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Deep-UV probing method detects electron transfer in photovoltaics

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Timothy Corn
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Sensitized solar cells consisting of a molecular or solid-state sensitizer that serves to collect light and inject an electron into a substrate that favors their migration are among the most studied photovoltaic systems at present.

Despite its importance in determining the potential of a photovoltaic device, current methods for monitoring the interfacial electron transfer remain ambiguous.

Now, using deep-ultraviolet continuum pulses, EPFL scientists have developed a substrate-specific method to detect electron transfer.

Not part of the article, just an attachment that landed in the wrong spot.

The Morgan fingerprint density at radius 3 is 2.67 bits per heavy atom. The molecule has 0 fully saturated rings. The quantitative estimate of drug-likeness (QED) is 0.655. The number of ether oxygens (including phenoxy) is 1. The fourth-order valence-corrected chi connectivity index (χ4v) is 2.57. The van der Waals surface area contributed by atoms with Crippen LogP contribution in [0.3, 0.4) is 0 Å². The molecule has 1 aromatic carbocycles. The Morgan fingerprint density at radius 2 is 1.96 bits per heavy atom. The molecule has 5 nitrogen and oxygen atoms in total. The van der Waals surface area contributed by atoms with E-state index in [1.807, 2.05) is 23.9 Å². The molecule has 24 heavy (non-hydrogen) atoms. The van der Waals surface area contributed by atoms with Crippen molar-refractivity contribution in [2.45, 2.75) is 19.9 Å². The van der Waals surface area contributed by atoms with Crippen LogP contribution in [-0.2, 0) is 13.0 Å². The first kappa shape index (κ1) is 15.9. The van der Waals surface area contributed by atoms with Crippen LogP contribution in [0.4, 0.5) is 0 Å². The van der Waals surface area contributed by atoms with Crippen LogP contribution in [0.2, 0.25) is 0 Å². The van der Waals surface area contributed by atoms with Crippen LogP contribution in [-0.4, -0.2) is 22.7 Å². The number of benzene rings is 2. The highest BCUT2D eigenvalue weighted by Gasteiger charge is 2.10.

The group focused on two types of dye-sensitized solar conversion systems: one based on titanium dioxide, the other on zinc-oxide nanoparticles, both of which belong to the category of transition-metal oxide (TMO) substrates.

These TMOs are characterized by specific absorption bands, which are fingerprints of the system and are due to neutral electron-hole pairs, called an exciton.

The EPFL team aimed to overcome the limitations of current methods of measuring electron transfer, which all use light in the visible-to-terahertz frequencies (wavelengths around 400 - 30000 nm).

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Timothy Corn
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